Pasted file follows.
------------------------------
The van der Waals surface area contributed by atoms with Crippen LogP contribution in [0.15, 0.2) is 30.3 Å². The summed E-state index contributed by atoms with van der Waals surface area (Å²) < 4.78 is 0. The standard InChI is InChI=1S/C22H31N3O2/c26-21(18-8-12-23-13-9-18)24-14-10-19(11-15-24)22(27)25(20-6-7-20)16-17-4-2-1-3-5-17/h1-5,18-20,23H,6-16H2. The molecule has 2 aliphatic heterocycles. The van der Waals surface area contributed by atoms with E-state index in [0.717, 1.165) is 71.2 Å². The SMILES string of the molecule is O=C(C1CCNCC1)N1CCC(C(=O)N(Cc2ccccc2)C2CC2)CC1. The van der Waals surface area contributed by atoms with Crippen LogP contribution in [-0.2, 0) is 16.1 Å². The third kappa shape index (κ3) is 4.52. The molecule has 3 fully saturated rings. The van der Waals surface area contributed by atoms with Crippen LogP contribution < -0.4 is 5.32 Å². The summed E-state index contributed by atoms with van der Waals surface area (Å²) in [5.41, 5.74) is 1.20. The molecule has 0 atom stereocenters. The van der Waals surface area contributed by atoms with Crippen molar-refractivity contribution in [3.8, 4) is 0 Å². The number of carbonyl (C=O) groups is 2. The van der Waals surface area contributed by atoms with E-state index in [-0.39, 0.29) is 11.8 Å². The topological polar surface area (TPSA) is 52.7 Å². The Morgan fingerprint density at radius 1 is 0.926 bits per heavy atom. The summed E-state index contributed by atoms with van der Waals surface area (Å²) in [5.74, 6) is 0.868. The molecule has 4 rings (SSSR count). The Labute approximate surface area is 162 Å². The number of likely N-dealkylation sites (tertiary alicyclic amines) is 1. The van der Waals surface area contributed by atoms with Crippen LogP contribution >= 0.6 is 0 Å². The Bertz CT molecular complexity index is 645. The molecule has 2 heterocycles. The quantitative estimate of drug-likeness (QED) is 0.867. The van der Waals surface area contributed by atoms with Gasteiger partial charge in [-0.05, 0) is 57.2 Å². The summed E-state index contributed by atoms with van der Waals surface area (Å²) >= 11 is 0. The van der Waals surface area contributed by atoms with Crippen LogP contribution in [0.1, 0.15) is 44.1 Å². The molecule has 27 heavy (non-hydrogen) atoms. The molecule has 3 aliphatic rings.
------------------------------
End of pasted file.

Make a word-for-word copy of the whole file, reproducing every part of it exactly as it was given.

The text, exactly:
The van der Waals surface area contributed by atoms with Crippen LogP contribution in [0.15, 0.2) is 30.3 Å². The summed E-state index contributed by atoms with van der Waals surface area (Å²) < 4.78 is 0. The standard InChI is InChI=1S/C22H31N3O2/c26-21(18-8-12-23-13-9-18)24-14-10-19(11-15-24)22(27)25(20-6-7-20)16-17-4-2-1-3-5-17/h1-5,18-20,23H,6-16H2. The molecule has 2 aliphatic heterocycles. The van der Waals surface area contributed by atoms with E-state index in [0.717, 1.165) is 71.2 Å². The SMILES string of the molecule is O=C(C1CCNCC1)N1CCC(C(=O)N(Cc2ccccc2)C2CC2)CC1. The van der Waals surface area contributed by atoms with Crippen LogP contribution in [-0.2, 0) is 16.1 Å². The third kappa shape index (κ3) is 4.52. The molecule has 3 fully saturated rings. The van der Waals surface area contributed by atoms with Crippen LogP contribution < -0.4 is 5.32 Å². The summed E-state index contributed by atoms with van der Waals surface area (Å²) in [5.41, 5.74) is 1.20. The molecule has 0 atom stereocenters. The van der Waals surface area contributed by atoms with Crippen molar-refractivity contribution in [3.8, 4) is 0 Å². The number of carbonyl (C=O) groups is 2. The van der Waals surface area contributed by atoms with E-state index in [-0.39, 0.29) is 11.8 Å². The topological polar surface area (TPSA) is 52.7 Å². The Morgan fingerprint density at radius 1 is 0.926 bits per heavy atom. The summed E-state index contributed by atoms with van der Waals surface area (Å²) in [5.74, 6) is 0.868. The molecule has 4 rings (SSSR count). The Labute approximate surface area is 162 Å². The number of likely N-dealkylation sites (tertiary alicyclic amines) is 1. The van der Waals surface area contributed by atoms with Crippen LogP contribution >= 0.6 is 0 Å². The Bertz CT molecular complexity index is 645. The molecule has 2 heterocycles. The quantitative estimate of drug-likeness (QED) is 0.867. The van der Waals surface area contributed by atoms with Gasteiger partial charge in [-0.05, 0) is 57.2 Å². The summed E-state index contributed by atoms with van der Waals surface area (Å²) >= 11 is 0. The van der Waals surface area contributed by atoms with Crippen LogP contribution in [0.1, 0.15) is 44.1 Å². The molecule has 27 heavy (non-hydrogen) atoms. The molecule has 3 aliphatic rings.